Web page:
- Actuators: These are the motors that help in motion and making gestures. The human body is dynamic. You can easily pick up a rock, toss it across the street, spin seven times and do the waltz. All these can happen in the space of ten to fifteen seconds. To make a humanoid robot, you need strong, efficient actuators that can imitate these actions flexibly and within the same time frame or even less. The actuators should be efficient enough to carry a wide range of actions.
- Sensors: These are what help the humanoids to sense their environment. Humanoids need all the human senses: touch, smell, sight, hearing and balance to function properly. The hearing sensor is important for the humanoid to hear instructions, decipher them and carry them out. The touch sensor prevents it from bumping into things and causing self-damage. The humanoid needs a sensor to balance movement and equally needs heat and pain sensors to know when it faces harm or is being damaged. Facial sensors also need to be intact for the humanoid to make facial expressions, and these sensors should be able to carry a wide range of expressions.
Making sure that these sensors are available and efficient is a hard task:
- AI-based Interaction: The level at which humanoid robots can interact with humans is quite limited. This where Artificial Intelligence is critical. It can help decipher commands, questions, statements and might even be able to give witty, sarcastic replies and understand random, ambiguous human ramblings.
However, some humanoid robots are so human-like and efficient, that they have become quite popular. Here are a few of them.
- Sophia: This is the world’s first robot citizen. She was introduced to the United Nations on October 11, 2017. On October 25th, she was granted Saudi Arabian citizenship, making her the first humanoid robot ever to have a nationality.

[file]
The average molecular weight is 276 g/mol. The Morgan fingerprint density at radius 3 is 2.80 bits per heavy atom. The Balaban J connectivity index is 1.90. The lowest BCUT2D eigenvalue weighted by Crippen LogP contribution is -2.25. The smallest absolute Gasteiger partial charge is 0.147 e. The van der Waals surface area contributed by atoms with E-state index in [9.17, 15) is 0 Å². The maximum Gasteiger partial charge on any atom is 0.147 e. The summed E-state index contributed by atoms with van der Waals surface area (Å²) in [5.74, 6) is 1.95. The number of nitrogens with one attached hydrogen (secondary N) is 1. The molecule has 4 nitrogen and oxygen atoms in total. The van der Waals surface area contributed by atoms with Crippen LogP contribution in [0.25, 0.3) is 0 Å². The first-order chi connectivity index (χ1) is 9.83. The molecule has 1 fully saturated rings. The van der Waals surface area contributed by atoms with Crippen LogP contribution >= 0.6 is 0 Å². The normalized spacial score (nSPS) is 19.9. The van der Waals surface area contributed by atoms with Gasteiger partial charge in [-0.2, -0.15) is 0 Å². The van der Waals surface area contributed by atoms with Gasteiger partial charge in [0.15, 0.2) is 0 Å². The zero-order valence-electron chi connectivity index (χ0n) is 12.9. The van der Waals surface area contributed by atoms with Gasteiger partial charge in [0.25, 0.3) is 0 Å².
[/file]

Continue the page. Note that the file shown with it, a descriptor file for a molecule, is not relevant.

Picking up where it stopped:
Sophia was created by Hanson robotics and can carry out a wide range of human actions. It is said that she is capable of making up to fifty facial expressions and can equally express feelings. She has very expressive eyes and her Artificial Intelligence revolves around human values. She has an equal sense of humor. This particular humanoid was designed to look like the late British actress, Audrey Hepburn. Since she was granted citizenship, Sophia has attended several interviews, conferences and is now one of the world’s most popular humanoids.
- The Kodomoroid TV Presenter: This humanoid robot was invented in Japan. Her name is derived from the Japanese word for child- Kodomo- and the word ‘Android’. She speaks a number of languages and is capable of reading the news and giving weather forecasts.
She has been placed at the Museum of Emerging Science and Innovation in Tokyo where she currently works.
- Jia Jia: This humanoid robot was worked on for three years by a team at the University of Science and Technology of China before its release. She is capable of making conversations but has limited motion and stilted speech. She does not have a full range of expressions but the team of inventors plans to make further developments and infuse learning abilities in her. Although her speech and vocabulary need further work, she is still fairly realistic.
Humanoid robots are here to stay and over time, with AI making progress, we might soon find them everywhere in our daily lives.